Employers should consider the bottom line; working without a sense of steadiness as well as ease is not sustainable. Stress in the workplace is costing American businesses $300 billion dollars a year. That’s the figure the American Psychological Association puts on the loss of productivity, absenteeism, turnover, and increased medical costs caused by stress at work. According to the 2011 Work Stress Survey conducted by Harris Interactive 77% of Americans are stressed out about something related to their job. Employees currently experiencing this kind of stress and dissatisfaction may want to consider a yoga practice to bring about changes to their work experience when literal changes to their workload or workplace environment are not possible.

When I was first developing my corporate Pilates/yoga business, my brother introduced me to the book “The Four Hour Workweek”, by Timothy Ferris. This book, in a nutshell, is a guide to working smarter rather than harder, with the end goal being meaningful work that is accomplished efficiently, and leaves plenty of time for a rich and satisfying life. Timothy is strongly against the idea of multitasking, stating that, “If you prioritize properly there is no need to multitask”. He also advises that, “Divided attention will result in more frequent interruptions, lapses in concentration, poorer net results, and less gratification.” This concept of forgetting multitasking in favor of a single point of focus echoes not only the notion of Sthira, but of other yoga philosophies. The Bhagavad Gita says, “many branched and endless are the thoughts of the man who lacks determination”. In our work, we must remain determined and steady in order to achieve not only success, but also peace of mind and emotional equanimity so that we may continue to work throughout our lifetime without burnout or dissatisfaction.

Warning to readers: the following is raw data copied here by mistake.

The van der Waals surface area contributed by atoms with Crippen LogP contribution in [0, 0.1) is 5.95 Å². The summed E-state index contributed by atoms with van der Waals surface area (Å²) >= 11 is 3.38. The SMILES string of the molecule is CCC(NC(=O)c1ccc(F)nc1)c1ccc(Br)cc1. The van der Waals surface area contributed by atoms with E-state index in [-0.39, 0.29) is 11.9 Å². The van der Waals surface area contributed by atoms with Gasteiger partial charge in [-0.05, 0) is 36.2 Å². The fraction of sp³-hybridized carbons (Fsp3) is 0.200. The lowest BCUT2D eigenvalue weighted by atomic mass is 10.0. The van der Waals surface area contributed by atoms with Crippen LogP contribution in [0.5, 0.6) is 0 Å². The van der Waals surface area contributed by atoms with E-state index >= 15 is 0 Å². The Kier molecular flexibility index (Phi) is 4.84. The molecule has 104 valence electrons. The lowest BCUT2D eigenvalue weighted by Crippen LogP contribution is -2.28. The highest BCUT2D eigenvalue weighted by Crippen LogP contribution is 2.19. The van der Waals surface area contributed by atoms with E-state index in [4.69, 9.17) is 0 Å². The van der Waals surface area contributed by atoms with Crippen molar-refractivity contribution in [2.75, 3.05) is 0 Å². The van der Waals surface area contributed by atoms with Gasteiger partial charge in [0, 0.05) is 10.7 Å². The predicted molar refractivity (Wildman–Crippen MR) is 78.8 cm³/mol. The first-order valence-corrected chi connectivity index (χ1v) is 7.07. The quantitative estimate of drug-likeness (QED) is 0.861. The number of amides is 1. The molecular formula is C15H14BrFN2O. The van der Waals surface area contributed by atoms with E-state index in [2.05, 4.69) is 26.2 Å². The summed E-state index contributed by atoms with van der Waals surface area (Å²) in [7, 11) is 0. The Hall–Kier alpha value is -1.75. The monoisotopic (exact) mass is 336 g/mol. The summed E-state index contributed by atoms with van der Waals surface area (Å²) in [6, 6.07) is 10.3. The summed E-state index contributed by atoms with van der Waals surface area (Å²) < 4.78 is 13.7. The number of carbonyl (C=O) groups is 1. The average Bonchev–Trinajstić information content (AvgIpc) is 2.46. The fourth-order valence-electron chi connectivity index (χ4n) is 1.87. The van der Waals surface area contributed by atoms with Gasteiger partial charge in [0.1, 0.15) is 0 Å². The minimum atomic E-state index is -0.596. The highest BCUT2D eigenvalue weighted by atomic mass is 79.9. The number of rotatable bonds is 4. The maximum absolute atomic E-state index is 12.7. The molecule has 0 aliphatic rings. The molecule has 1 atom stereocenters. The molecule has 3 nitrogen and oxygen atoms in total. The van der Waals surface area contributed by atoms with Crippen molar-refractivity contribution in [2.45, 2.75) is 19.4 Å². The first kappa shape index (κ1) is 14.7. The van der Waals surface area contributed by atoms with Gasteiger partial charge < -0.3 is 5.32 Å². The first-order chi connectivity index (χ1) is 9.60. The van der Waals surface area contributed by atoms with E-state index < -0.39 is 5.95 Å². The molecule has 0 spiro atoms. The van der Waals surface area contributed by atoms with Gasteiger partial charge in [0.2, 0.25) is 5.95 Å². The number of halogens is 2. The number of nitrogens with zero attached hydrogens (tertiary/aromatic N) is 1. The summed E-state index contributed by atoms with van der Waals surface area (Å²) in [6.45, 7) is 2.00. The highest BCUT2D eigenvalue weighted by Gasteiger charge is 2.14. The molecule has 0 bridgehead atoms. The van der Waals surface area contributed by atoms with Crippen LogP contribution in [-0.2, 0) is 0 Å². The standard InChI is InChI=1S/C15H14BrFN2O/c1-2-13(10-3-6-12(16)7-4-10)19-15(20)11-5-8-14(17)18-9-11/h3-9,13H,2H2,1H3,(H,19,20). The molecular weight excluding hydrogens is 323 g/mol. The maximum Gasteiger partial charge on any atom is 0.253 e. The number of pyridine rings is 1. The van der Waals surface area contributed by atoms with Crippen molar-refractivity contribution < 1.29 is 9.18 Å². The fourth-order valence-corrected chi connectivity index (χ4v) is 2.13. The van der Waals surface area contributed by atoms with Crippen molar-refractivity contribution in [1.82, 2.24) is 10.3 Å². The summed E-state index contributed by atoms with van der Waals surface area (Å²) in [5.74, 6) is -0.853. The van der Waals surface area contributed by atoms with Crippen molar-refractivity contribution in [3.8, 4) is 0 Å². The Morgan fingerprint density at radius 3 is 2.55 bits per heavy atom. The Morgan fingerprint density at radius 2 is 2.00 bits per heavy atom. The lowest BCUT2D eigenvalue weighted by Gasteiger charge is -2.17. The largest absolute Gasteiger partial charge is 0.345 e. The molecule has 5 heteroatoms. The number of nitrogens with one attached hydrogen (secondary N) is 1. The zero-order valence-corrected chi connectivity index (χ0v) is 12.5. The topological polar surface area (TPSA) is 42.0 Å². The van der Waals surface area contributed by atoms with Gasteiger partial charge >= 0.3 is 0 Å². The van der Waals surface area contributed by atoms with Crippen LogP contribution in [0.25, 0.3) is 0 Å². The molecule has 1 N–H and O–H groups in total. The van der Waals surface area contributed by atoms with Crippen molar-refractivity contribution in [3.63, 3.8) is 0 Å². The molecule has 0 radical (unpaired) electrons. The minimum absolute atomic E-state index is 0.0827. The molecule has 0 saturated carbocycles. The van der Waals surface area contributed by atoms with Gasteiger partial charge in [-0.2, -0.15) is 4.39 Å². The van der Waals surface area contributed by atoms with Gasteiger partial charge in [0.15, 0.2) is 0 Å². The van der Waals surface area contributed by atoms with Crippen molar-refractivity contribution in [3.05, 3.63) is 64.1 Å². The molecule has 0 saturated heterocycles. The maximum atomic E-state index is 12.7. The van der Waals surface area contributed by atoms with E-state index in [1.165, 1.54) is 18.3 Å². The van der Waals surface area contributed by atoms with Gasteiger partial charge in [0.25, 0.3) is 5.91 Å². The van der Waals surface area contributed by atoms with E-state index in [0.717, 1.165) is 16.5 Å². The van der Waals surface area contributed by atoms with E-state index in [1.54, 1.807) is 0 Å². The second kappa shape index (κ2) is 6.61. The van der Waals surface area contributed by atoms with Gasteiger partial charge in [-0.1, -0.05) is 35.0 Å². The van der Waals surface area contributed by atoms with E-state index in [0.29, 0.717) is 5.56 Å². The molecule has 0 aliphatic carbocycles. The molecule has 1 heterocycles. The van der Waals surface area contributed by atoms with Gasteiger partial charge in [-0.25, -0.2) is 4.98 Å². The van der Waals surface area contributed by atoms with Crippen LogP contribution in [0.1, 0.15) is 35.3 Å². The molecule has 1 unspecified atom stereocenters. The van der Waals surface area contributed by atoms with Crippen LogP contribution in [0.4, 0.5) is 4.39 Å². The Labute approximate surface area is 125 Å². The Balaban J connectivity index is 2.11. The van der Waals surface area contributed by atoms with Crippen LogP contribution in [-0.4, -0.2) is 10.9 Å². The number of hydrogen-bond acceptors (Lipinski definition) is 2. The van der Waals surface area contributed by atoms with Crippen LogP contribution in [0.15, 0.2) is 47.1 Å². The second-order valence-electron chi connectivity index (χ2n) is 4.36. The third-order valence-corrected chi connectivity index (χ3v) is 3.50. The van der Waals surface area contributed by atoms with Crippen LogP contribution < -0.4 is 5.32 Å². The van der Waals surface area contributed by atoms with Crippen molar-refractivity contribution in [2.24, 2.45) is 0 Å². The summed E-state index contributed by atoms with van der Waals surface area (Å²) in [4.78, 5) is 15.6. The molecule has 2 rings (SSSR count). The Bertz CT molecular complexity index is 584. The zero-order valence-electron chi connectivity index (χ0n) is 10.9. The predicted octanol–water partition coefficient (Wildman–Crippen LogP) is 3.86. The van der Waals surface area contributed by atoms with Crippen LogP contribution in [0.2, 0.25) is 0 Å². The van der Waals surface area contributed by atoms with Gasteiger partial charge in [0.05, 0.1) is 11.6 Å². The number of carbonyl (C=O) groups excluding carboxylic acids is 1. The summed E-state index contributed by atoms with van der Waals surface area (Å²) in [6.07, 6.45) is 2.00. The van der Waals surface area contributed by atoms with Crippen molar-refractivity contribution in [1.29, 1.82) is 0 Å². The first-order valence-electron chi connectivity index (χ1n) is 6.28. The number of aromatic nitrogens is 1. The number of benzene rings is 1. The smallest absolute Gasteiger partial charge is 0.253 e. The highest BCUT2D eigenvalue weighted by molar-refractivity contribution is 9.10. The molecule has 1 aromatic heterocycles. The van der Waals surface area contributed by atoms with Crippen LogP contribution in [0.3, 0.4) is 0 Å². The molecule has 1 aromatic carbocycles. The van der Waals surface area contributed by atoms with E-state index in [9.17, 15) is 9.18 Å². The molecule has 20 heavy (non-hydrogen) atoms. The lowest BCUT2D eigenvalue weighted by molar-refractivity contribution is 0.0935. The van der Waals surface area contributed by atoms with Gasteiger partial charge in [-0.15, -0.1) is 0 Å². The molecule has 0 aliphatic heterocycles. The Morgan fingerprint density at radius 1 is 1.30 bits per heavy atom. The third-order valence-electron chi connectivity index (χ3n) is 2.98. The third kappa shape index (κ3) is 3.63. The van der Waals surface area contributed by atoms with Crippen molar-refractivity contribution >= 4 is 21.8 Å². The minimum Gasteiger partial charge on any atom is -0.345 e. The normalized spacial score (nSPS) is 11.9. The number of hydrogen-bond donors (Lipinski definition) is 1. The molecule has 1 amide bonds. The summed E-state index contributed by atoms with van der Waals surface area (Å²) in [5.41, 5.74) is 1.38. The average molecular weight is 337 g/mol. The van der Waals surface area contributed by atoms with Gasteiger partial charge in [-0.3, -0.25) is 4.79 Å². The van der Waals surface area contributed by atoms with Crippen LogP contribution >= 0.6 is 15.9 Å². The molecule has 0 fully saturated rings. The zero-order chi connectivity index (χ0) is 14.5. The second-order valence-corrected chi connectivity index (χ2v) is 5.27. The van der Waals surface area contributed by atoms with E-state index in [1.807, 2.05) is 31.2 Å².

I’m sure some of you reading this are skeptical of the possibility of incorporating a sense of joy or ease into your working habits because you really do have a high stress job with a large workload and deadlines to meet. But here is the beauty in the internal practice of yoga; ardent adherence to a yoga or mindfulness practice will start to bleed off of your mat, into other areas of your life, and improve everything that you do. Once you can steady the fluctuations of the mind and find ease, what you produce at work will be of higher quality because you will have been more focused when creating it. When the intention is there the results will follow.

Ask me how to suggest to your employer or to provide to your employees an on-site yoga or mindfulness practice. Even 30 minutes could make a big difference! I tailor my classes specifically to the needs of your work environment. Not only have I retained all of my corporate clients, but also most of them have added more classes once they experience the difference of a mindful workplace.

To all of you out there living your dharma and contributing to society through the working world…may the manner in which you work be that perfect equilibrium between effort and ease.

Namaste